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I changed the battery in my 2005 Volvo S80 back in August 2016. There was an old Genuine Volvo battery with a sticker date of 08/2006 that was removed. The battery posts and cable clamp were in pristine condition. I replaced it with a EverStart Maxx Lead Acid Automotive Battery, Group Size H8 and when I inspected the battery back in November 2017 I found a ton of corrosion on the post and terminal clamp.

What exactly is this material at a chemical level? I can see that the terminal clamp's metallic plating had dissolved off to reveal the underlying copper, and I'm guessing that Cu atoms got into the mix somehow to cause the light blue shade in the forming crystals seen in the images below.

Where did all this matter come from? Did my battery leak some kind of liquid that evaporated and left behind these salts, or was water taken out the atmosphere? What's going on here at a chemical reaction level?

battery terminal corrosion with unknown chemical salt looking stuff battery terminal corrosion closeup negative battery post after clamp was forcibly removed clamp after removed from post with corrosion still present clamp after corrosion thoroughly cleaned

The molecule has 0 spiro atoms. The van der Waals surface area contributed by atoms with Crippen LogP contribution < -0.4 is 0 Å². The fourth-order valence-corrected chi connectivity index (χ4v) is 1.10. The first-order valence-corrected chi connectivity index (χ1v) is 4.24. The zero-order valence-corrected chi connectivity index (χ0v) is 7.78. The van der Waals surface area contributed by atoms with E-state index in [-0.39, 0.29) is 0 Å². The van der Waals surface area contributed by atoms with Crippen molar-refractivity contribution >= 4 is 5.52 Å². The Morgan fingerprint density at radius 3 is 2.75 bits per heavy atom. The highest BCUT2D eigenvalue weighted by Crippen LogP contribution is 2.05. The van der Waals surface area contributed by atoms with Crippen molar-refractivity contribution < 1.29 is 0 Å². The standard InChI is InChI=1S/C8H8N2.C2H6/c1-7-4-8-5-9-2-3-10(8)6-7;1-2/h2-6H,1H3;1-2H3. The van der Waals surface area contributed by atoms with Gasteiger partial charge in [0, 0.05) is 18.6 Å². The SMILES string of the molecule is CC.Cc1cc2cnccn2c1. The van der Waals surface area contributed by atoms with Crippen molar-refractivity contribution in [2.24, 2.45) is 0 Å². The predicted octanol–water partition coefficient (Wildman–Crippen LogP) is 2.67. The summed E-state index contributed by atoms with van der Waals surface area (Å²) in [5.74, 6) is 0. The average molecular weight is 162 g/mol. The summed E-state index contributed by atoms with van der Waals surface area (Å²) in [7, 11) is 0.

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The battery is a lead / acid battery and the acid is sulphuric acid.

So, all the deposits you see are products of reaction - copper sulphate etc depending on the metals being corroded - you mentioned a coating that has been eaten...

Preventative maintenance would be to remove clean and then grease, with a petroleum based grease, all the surfaces and refit.

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    So is that to say the seal around the base of the negative post had sulphuric acid erupt out of it and begin to eat up my terminal clamp? – jxramos Feb 19 '18 at 15:37
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    basically yes, the seal is not perfect and vapour gets through... – Solar Mike Feb 19 '18 at 15:38
  • @jxramos - Seems to me the caps would exhaust a LOT more than around the post ... in fact, if you aren't seeing any type of liquid, I'd suspect almost all (if not all) of the gases are emitted this direction. It's the whole reason the caps are vented in the first place. For more information about what's going on, you can see this answer. – Pᴀᴜʟsᴛᴇʀ2 Feb 19 '18 at 21:59
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As you suggest , copper corrosion products will very likely be blue. Because the lead coating has been corroded , I expect most of the white corrosion products are lead sulfate in some form.

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